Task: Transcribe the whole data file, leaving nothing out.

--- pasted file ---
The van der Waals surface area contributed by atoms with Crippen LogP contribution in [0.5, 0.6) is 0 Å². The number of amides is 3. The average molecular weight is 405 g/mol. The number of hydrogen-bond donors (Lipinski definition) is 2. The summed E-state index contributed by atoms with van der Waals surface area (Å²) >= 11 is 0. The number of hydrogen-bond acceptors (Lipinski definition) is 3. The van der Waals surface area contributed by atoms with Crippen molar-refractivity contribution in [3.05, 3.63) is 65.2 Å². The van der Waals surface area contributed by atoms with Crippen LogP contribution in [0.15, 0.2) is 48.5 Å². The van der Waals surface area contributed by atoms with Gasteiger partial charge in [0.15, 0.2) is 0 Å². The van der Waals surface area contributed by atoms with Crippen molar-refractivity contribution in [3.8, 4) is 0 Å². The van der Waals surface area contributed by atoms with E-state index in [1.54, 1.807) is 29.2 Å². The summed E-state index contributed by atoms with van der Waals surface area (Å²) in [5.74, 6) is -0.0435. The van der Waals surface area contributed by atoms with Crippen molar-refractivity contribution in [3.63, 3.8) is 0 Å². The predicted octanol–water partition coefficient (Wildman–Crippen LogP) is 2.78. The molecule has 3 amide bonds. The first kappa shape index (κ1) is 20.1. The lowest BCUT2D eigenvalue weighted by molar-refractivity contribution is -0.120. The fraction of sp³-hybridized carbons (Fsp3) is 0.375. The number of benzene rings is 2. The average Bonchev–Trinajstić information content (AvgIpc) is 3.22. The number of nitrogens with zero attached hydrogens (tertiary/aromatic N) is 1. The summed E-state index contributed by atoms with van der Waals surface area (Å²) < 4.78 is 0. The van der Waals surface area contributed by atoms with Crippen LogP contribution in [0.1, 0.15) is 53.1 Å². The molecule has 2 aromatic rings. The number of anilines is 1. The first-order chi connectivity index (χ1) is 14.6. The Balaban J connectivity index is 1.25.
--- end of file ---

The van der Waals surface area contributed by atoms with Crippen LogP contribution in [0.5, 0.6) is 0 Å². The number of amides is 3. The average molecular weight is 405 g/mol. The number of hydrogen-bond donors (Lipinski definition) is 2. The summed E-state index contributed by atoms with van der Waals surface area (Å²) >= 11 is 0. The number of hydrogen-bond acceptors (Lipinski definition) is 3. The van der Waals surface area contributed by atoms with Crippen molar-refractivity contribution in [3.05, 3.63) is 65.2 Å². The van der Waals surface area contributed by atoms with Crippen LogP contribution in [0.15, 0.2) is 48.5 Å². The van der Waals surface area contributed by atoms with Gasteiger partial charge in [0.15, 0.2) is 0 Å². The van der Waals surface area contributed by atoms with Crippen molar-refractivity contribution in [3.8, 4) is 0 Å². The van der Waals surface area contributed by atoms with E-state index in [1.54, 1.807) is 29.2 Å². The summed E-state index contributed by atoms with van der Waals surface area (Å²) in [5.74, 6) is -0.0435. The van der Waals surface area contributed by atoms with Crippen molar-refractivity contribution in [3.63, 3.8) is 0 Å². The predicted octanol–water partition coefficient (Wildman–Crippen LogP) is 2.78. The molecule has 3 amide bonds. The first kappa shape index (κ1) is 20.1. The lowest BCUT2D eigenvalue weighted by molar-refractivity contribution is -0.120. The fraction of sp³-hybridized carbons (Fsp3) is 0.375. The number of benzene rings is 2. The average Bonchev–Trinajstić information content (AvgIpc) is 3.22. The number of nitrogens with zero attached hydrogens (tertiary/aromatic N) is 1. The summed E-state index contributed by atoms with van der Waals surface area (Å²) < 4.78 is 0. The van der Waals surface area contributed by atoms with Crippen LogP contribution in [0.1, 0.15) is 53.1 Å². The molecule has 2 aromatic rings. The number of anilines is 1. The first-order chi connectivity index (χ1) is 14.6. The Balaban J connectivity index is 1.25.